All too often, the revolutionaries of the world become exactly the thing they rebelled against. Offended by the tyranny of others, well meaning people have often been inspired to undertake desperate measures to depose them. Yet, it's never so easy. Inevitably, a regime of cruelty and violence requires an equal dose of both to be defeated. Slowly, the ideologues who want things to change start using the same weapons, tactics, and rhetoric as their enemies. The revolutionaries become the reactionaries and the cycle starts over. 

History is replete with examples of this phenomenon, from Cromwell to Napoleon and from Caesar to Stalin. For Jews, we have a potent example in the ancient Israelite dynasty of the Maccabees, whose founding we commemorate on Chanukah. Faced with the Hellenistic Seleucids persecuting Jewish worship and ruling through tyranny, a single family, who earned the moniker HaMakkabi (the Hammer) led a revolt that banished Greek-Persian control from Israel and restored a Jewish kingdom. Truly a miracle after so many years of oppression, the tables quickly turned. To stay in power, the Maccabees had to become just as cruel as the people they deposed. Within a century, the Hasmonean dynasty they created was just as corrupt, just as violent, and just as Hellenic as their predecessors.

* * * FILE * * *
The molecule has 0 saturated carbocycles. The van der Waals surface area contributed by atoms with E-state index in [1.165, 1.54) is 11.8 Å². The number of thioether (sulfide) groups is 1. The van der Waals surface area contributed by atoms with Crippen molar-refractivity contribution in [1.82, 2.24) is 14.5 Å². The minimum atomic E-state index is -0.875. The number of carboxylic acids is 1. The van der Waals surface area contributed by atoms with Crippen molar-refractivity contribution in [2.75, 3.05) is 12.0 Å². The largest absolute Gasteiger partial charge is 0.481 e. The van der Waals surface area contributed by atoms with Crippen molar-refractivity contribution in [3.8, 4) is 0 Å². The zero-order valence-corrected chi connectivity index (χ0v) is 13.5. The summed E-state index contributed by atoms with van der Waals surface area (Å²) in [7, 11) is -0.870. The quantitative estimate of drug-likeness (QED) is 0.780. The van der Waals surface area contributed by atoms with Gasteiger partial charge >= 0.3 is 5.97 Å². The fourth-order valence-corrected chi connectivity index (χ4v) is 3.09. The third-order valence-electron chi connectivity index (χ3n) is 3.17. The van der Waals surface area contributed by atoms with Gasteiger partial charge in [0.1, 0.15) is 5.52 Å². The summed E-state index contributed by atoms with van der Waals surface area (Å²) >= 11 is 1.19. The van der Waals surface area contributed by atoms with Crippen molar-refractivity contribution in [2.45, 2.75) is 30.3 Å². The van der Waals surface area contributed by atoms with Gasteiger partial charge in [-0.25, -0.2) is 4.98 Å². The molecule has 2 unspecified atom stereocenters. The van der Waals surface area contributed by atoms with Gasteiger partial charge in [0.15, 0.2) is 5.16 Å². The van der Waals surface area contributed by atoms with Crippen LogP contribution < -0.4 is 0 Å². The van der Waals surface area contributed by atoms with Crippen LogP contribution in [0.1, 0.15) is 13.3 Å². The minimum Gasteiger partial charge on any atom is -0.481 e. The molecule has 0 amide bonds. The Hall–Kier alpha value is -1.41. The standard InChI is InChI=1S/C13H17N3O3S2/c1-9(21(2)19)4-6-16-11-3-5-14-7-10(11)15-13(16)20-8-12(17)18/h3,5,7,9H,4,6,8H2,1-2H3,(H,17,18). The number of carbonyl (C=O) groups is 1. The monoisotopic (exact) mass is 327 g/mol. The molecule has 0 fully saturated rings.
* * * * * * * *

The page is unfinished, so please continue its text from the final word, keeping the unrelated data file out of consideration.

Revolutions won through bloodshed rarely resolve in peace. Chanukah is an inspiration about the power of a small group of people to defeat tyranny, but it's also a caution against, in the desperation to hold on to power, becoming the thing that you revolted against in the first place. 

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